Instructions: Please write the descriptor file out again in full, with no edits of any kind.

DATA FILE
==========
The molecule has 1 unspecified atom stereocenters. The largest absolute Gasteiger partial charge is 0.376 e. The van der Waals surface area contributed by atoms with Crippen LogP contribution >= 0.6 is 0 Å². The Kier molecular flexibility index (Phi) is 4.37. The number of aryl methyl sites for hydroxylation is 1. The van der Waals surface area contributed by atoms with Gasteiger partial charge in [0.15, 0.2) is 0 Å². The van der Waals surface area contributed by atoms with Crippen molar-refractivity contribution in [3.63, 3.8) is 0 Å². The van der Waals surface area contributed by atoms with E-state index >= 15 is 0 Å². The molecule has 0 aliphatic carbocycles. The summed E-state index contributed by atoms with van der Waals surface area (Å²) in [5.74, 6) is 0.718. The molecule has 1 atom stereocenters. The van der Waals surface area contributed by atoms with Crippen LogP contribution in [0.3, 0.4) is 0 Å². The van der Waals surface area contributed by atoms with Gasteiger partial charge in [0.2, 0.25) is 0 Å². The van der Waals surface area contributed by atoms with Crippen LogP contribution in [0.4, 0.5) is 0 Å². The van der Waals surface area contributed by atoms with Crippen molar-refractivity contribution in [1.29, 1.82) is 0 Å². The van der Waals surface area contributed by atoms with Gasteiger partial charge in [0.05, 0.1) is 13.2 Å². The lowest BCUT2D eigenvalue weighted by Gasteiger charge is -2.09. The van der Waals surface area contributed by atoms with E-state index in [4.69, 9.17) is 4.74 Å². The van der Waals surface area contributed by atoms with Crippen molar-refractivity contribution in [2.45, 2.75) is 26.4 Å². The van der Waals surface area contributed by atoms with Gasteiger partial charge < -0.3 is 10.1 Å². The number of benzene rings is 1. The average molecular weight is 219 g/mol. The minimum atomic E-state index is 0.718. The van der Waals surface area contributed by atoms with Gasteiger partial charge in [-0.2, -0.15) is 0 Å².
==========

The molecule has 1 unspecified atom stereocenters. The largest absolute Gasteiger partial charge is 0.376 e. The van der Waals surface area contributed by atoms with Crippen LogP contribution >= 0.6 is 0 Å². The Kier molecular flexibility index (Phi) is 4.37. The number of aryl methyl sites for hydroxylation is 1. The van der Waals surface area contributed by atoms with Gasteiger partial charge in [0.15, 0.2) is 0 Å². The van der Waals surface area contributed by atoms with Crippen molar-refractivity contribution in [3.63, 3.8) is 0 Å². The van der Waals surface area contributed by atoms with E-state index >= 15 is 0 Å². The molecule has 0 aliphatic carbocycles. The summed E-state index contributed by atoms with van der Waals surface area (Å²) in [5.74, 6) is 0.718. The molecule has 1 atom stereocenters. The van der Waals surface area contributed by atoms with Crippen LogP contribution in [0.3, 0.4) is 0 Å². The van der Waals surface area contributed by atoms with Gasteiger partial charge in [0.2, 0.25) is 0 Å². The van der Waals surface area contributed by atoms with Crippen LogP contribution in [0.4, 0.5) is 0 Å². The van der Waals surface area contributed by atoms with Crippen molar-refractivity contribution in [1.29, 1.82) is 0 Å². The van der Waals surface area contributed by atoms with Gasteiger partial charge in [0.05, 0.1) is 13.2 Å². The lowest BCUT2D eigenvalue weighted by Gasteiger charge is -2.09. The van der Waals surface area contributed by atoms with E-state index in [4.69, 9.17) is 4.74 Å². The van der Waals surface area contributed by atoms with Crippen molar-refractivity contribution in [2.45, 2.75) is 26.4 Å². The van der Waals surface area contributed by atoms with Gasteiger partial charge < -0.3 is 10.1 Å². The number of benzene rings is 1. The average molecular weight is 219 g/mol. The minimum atomic E-state index is 0.718. The van der Waals surface area contributed by atoms with Gasteiger partial charge in [-0.2, -0.15) is 0 Å².